Good Food Revolution speaks to Good Egg’s Mika Bareket about her choice of book for December, Lidia Bastianich and Tanya Bastianich Manuali’s Lidia’s Mastering The Art Of Italian Cuisine.
Good Food Revolution: So, this month you have chosen Lidia Bastianich – Lidia’s Mastering The Art Of Italian Cuisine… what makes this book a real winner?
Mika Bareket: No pictures! This is rustic, non-Instagramable cooking that makes use of seasonal ingredients, and doesn’t ask too much of the cook. Instructions are straightforward, ingredients even more so.
GFR: I’ve always had a real soft spot for Lidia Bastianich, although in the past it’s been my colleague Malcolm who has met up and done the interviews with her… so I’ll have to check this one out.
Who do you feel this book would make the perfect gift for?
MB:For the head cook of a household, perhaps, who wants a break from complicated cookery, but still desires gratifying meals. This book is a sigh of relief for cooks who don’t relish running around town looking for zaatar and fermented goose eggs. Also for anyone cooking on a budget, this is a treasure trove. Not that there aren’t any exotic treats to be found… the odd truffle sneaks its way in here and there.
GFR: So would it be suitable for a novice, seeing as it is presented as a masterclass of sorts?
MB: In the absence of photos, this tome is chock full of recipes and variations. I wouldn’t say it’s exhaustive, but it offers a wide spectrum. Her writing is approachable and conversational. The copious notes at the front introduce the reader to the Italian pantry, as well as basic techniques and kitchen management. So yes, I’d say this is a wonderful book for the novice cook. But also, for know-it-alls like me who need to get back to basics and appreciate day-to-day home cooking for what it is, nourishment.
GFR: She wrote this book with her daughter, Tanya. Can you see a bit of both of them in this tomb?
MB: No sir. When I was a kid, I watched Lidia cook on weekend public television programming and admired (and feared) her authority. She’s the boss, and her voice is all over the recipes. But having talked to people who write cook books for a living, it is A LOT of work. How nice for a mother to have a daughter as her right hand! And as I pointed out, there are oodles of notes and a massive glossary that I would imagine her daughter was instrumental in compiling.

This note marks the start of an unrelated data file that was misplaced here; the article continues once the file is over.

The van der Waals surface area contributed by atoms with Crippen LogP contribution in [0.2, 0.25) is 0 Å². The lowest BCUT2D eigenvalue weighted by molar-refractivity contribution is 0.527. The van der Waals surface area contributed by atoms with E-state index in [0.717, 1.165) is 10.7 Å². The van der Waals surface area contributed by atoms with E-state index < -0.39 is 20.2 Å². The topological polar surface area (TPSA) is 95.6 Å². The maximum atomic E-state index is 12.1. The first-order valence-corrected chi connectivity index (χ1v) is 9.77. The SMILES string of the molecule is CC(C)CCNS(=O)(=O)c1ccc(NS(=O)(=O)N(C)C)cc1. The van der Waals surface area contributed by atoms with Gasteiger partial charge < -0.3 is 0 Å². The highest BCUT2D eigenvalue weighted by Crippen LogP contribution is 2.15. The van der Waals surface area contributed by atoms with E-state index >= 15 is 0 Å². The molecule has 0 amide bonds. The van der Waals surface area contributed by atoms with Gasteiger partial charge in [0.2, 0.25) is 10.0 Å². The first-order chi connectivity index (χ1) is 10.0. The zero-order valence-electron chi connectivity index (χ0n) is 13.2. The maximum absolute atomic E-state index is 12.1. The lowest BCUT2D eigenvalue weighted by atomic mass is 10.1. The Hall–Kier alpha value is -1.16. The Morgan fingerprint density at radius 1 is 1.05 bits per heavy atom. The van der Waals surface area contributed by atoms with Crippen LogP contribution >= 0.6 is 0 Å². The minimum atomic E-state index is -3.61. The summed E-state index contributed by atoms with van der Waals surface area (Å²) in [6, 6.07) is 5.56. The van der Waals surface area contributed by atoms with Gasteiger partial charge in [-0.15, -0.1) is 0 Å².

GFR: How does this book address the subject of regional cooking within the country?
MB: Not much. These are Lidia Bastianich’s family recipes, and there are no notes about provenance. In her introductory notes, she comments on the broader Italian diet, ingredients common in her native country, and occasionally mentions traditions inherent to the city (Pula) in which she grew up in. The Bastianich family has been in America for almost 50 years, and she seems very proud of her new roots.
GFR: (As you’ve already pointed out), we don’t have any glossy photos here, do we? I’d love to hear (more) thoughts on this.
MB: Photos take up precious space AND stifle creativity. I am a decent home cook, but my attempts at emulating restaurant chefs and/or photos found in cook books these days make me feel like a loser. Hours and hours are put into making photos look incredible, not to mention the professional food stylists and photographers, plus photo editors who contribute to making every morsel look prize worthy. Let’s get real.
GFR: So what recipes would you call your favourites, and why?
MB: I’ve only tried a few things so far: Escarole and White Bean Soup (which I served with latkes for Hannukah), Linguine with Walnuts and Swiss Chard, Radicchio Salad with Orange. All certainly yummers, though I must admit I look great artistic licence with the soup, because that’s what this book is about – developing simple recipes to taste, and with what we have on hand.
GFR: Thanks so much Mika!
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Edinburgh-born/Toronto-based Sommelier, consultant, writer, judge, and educator Jamie Drummond is the Director of Programs/Editor of Good Food Revolution… And this is going to be on his list for Santa.